Each case begins with the description of student learning opportunities observed in the focal lesson. It follows the analysis of the teachers’ instructional goals and the resources used to plan and enact the lessons. These revealed how Lora and Martin created those learning opportunities.


This focal lesson was observed in January of Lora’s first year. The class contained about 50 ninth students from mostly African American, Asian, and Hispanic racial/ethnic backgrounds and low-income families, mirroring the characteristics of the student population in the school. The dimensions of OTL in this lesson were coded as “high” except the practice demand (codes= HMHH).

Lora’s Lesson: What Causes the Cancer, and How May Ricin Treat Forms of Cancer?

In the previous unit, students had studied a toxic material, ricin, and its unique effects on human body systems. Building upon this, the next unit explored recent findings about ricin, that it can be used as a possible treatment for cancer. At the end of the project, students as members of the Union of Concerned Scientists were expected to write persuasive letters to the FDA either advocating for or against the production of ricin for this purpose. On the first day of this project-based unit, students sketched out models that showed their initial ideas about what the cancer is and how ricin might interfere with cancer mechanisms. In the following five days, students engaged in several activities, including readings, lab, discussion, online tutorials, and so on, which helped students to develop their ideas about what the cancer is and how ricin may treat forms of cancer. On the last day of the unit, students revised their initial models.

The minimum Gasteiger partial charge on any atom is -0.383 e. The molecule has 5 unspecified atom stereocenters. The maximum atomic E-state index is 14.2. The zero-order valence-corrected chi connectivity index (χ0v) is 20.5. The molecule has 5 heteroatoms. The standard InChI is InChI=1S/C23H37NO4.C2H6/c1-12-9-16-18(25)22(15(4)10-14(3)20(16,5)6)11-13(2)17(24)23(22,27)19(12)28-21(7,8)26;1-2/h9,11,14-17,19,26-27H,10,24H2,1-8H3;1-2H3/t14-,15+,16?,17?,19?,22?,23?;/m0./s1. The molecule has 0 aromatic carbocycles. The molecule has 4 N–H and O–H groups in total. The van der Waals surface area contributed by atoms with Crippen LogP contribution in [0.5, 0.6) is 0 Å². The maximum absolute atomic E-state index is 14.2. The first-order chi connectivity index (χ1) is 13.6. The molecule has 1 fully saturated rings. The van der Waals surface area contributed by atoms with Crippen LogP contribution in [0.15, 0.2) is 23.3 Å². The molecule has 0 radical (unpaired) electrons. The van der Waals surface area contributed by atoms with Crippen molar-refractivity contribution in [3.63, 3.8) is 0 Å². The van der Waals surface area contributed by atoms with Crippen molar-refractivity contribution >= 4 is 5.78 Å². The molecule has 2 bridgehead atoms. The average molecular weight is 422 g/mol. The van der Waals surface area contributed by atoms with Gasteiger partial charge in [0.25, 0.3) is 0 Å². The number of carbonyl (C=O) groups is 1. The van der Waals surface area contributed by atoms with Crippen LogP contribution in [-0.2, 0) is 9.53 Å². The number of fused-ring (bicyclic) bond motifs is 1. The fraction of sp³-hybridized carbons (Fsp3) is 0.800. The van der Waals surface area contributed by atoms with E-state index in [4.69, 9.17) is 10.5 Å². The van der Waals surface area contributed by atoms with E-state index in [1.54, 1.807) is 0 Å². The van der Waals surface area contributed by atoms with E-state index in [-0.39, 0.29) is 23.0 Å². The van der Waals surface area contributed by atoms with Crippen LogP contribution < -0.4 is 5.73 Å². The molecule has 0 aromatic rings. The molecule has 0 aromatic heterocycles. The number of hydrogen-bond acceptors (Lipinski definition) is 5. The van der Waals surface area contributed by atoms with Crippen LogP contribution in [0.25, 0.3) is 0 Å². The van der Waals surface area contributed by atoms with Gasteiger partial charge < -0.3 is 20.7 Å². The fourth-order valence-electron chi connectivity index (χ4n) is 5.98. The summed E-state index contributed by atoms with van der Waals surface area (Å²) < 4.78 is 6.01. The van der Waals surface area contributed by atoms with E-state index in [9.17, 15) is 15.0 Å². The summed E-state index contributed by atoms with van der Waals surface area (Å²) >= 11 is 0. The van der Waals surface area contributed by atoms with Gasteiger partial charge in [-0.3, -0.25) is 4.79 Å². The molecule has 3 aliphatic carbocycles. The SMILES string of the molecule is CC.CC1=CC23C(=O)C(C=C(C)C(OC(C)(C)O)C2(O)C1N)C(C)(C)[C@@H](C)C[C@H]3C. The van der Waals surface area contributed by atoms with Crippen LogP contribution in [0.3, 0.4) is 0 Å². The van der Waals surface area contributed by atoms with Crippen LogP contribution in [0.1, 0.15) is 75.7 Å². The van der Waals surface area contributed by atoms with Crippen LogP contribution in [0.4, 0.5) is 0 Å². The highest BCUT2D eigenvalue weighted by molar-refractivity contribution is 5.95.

The focal lesson was taught on the fourth day of this project-based unit. The previous day, students had observed different phases of cell division using onion roots under the microscope. The lesson objective, written on a board, was to “connect our lab observations to the process of cell division and cell cycle,” so therefore “we can understand what cancer is and how a dangerous toxin like ricin can treat patients with cancer” (framing of learning goal=high).

Debriefing lab: Connecting observations to the unobservable. The first 30 minutes of the class was spent debriefing the lab in the prior lesson. Lora explained that a cell spends most of the time in interphases (15 hours), and actual cell division (mitosis) lasts only about 1.5 hours, indicating that some important things happen during the interphases. Near the end of the discussion, Lora prompted students to connect plants’ cell division to the focal phenomenon of the unit—cancer in humans. She asked, “Do you think plants can get the cancer?” One student said, “No.” Lora then pressed further, asking, “Why? Why do you think that, based on the information that we got?” This questioning generated conversation for about eight minutes among students who agreed or disagreed with each other. Some students asserted that plants could not get cancer because “it has to do with blood” and “plants do not have blood,” “because plants have cell walls,” or “the cancer has to do with inheritance, and we don’t know where the baby plants come from.” Others countered with: “Cancer has to do with cell division. Plants do cell division, therefore it can get cancer.” Instead of funneling their talk toward correct answers, Lora used discourse strategies like re-voicing, pressing, probing, and wait time. At the end of the discussion, Lora remarked that they needed more information to answer these questions: “Okay, that brings us, we gotta know what the cancer is in order to answer this question.”